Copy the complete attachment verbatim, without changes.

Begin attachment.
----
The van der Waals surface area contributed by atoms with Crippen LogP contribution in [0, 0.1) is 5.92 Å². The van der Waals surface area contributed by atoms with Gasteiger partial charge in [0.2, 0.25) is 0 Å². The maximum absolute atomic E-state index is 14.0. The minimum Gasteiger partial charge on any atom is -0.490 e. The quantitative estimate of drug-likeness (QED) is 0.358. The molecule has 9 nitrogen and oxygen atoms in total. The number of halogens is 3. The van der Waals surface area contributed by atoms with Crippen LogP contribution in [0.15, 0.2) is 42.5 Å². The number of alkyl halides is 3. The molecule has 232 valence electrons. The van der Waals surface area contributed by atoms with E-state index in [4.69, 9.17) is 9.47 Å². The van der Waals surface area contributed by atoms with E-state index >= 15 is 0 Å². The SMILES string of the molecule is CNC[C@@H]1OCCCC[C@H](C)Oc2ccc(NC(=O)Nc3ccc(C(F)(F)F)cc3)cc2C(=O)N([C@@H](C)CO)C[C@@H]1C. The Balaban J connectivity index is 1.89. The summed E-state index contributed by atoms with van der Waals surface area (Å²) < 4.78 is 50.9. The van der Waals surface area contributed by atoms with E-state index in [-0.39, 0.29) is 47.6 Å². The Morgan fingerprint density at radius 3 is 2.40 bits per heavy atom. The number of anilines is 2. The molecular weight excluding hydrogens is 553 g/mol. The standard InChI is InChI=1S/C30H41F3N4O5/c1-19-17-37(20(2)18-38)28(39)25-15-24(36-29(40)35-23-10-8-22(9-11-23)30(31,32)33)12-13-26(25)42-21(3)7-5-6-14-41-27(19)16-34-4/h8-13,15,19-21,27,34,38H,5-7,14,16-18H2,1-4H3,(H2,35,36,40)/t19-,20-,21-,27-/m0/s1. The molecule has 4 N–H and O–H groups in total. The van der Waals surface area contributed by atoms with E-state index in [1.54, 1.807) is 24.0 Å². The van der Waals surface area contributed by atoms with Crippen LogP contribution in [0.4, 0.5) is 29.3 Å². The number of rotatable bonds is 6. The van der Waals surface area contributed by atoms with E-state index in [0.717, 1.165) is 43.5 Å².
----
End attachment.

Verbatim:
The van der Waals surface area contributed by atoms with Crippen LogP contribution in [0, 0.1) is 5.92 Å². The van der Waals surface area contributed by atoms with Gasteiger partial charge in [0.2, 0.25) is 0 Å². The maximum absolute atomic E-state index is 14.0. The minimum Gasteiger partial charge on any atom is -0.490 e. The quantitative estimate of drug-likeness (QED) is 0.358. The molecule has 9 nitrogen and oxygen atoms in total. The number of halogens is 3. The van der Waals surface area contributed by atoms with Crippen LogP contribution in [0.15, 0.2) is 42.5 Å². The number of alkyl halides is 3. The molecule has 232 valence electrons. The van der Waals surface area contributed by atoms with E-state index in [4.69, 9.17) is 9.47 Å². The van der Waals surface area contributed by atoms with E-state index >= 15 is 0 Å². The SMILES string of the molecule is CNC[C@@H]1OCCCC[C@H](C)Oc2ccc(NC(=O)Nc3ccc(C(F)(F)F)cc3)cc2C(=O)N([C@@H](C)CO)C[C@@H]1C. The Balaban J connectivity index is 1.89. The summed E-state index contributed by atoms with van der Waals surface area (Å²) < 4.78 is 50.9. The van der Waals surface area contributed by atoms with E-state index in [-0.39, 0.29) is 47.6 Å². The Morgan fingerprint density at radius 3 is 2.40 bits per heavy atom. The number of anilines is 2. The molecular weight excluding hydrogens is 553 g/mol. The standard InChI is InChI=1S/C30H41F3N4O5/c1-19-17-37(20(2)18-38)28(39)25-15-24(36-29(40)35-23-10-8-22(9-11-23)30(31,32)33)12-13-26(25)42-21(3)7-5-6-14-41-27(19)16-34-4/h8-13,15,19-21,27,34,38H,5-7,14,16-18H2,1-4H3,(H2,35,36,40)/t19-,20-,21-,27-/m0/s1. The molecule has 4 N–H and O–H groups in total. The van der Waals surface area contributed by atoms with E-state index in [1.54, 1.807) is 24.0 Å². The van der Waals surface area contributed by atoms with Crippen LogP contribution in [0.4, 0.5) is 29.3 Å². The number of rotatable bonds is 6. The van der Waals surface area contributed by atoms with E-state index in [0.717, 1.165) is 43.5 Å².